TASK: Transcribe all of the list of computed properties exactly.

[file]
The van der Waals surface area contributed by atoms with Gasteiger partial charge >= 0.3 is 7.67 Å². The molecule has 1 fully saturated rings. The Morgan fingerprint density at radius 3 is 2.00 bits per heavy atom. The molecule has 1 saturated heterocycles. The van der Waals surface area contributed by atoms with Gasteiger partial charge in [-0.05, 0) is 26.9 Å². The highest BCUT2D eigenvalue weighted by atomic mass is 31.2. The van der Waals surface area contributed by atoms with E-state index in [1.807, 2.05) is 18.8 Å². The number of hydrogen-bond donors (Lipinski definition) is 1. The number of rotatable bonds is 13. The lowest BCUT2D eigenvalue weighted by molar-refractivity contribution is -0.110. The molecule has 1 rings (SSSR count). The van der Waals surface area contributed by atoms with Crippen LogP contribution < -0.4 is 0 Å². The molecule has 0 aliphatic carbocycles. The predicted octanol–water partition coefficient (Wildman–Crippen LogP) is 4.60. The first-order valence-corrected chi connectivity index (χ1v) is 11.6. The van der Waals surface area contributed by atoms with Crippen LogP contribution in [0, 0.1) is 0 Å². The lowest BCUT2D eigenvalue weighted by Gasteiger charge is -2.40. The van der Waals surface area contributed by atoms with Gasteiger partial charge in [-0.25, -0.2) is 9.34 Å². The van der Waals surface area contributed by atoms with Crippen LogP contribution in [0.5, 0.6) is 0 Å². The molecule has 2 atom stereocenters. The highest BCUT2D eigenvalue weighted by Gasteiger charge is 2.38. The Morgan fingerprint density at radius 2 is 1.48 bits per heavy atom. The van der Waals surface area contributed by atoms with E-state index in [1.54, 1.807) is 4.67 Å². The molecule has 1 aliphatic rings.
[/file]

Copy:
The van der Waals surface area contributed by atoms with Gasteiger partial charge >= 0.3 is 7.67 Å². The molecule has 1 fully saturated rings. The Morgan fingerprint density at radius 3 is 2.00 bits per heavy atom. The molecule has 1 saturated heterocycles. The van der Waals surface area contributed by atoms with Gasteiger partial charge in [-0.05, 0) is 26.9 Å². The highest BCUT2D eigenvalue weighted by atomic mass is 31.2. The van der Waals surface area contributed by atoms with E-state index in [1.807, 2.05) is 18.8 Å². The number of hydrogen-bond donors (Lipinski definition) is 1. The number of rotatable bonds is 13. The lowest BCUT2D eigenvalue weighted by molar-refractivity contribution is -0.110. The molecule has 1 rings (SSSR count). The van der Waals surface area contributed by atoms with Crippen LogP contribution < -0.4 is 0 Å². The molecule has 0 aliphatic carbocycles. The predicted octanol–water partition coefficient (Wildman–Crippen LogP) is 4.60. The first-order valence-corrected chi connectivity index (χ1v) is 11.6. The van der Waals surface area contributed by atoms with Crippen LogP contribution in [0, 0.1) is 0 Å². The lowest BCUT2D eigenvalue weighted by Gasteiger charge is -2.40. The van der Waals surface area contributed by atoms with Gasteiger partial charge in [-0.25, -0.2) is 9.34 Å². The van der Waals surface area contributed by atoms with Crippen LogP contribution in [0.5, 0.6) is 0 Å². The molecule has 2 atom stereocenters. The highest BCUT2D eigenvalue weighted by Gasteiger charge is 2.38. The Morgan fingerprint density at radius 2 is 1.48 bits per heavy atom. The van der Waals surface area contributed by atoms with E-state index in [1.54, 1.807) is 4.67 Å². The molecule has 1 aliphatic rings.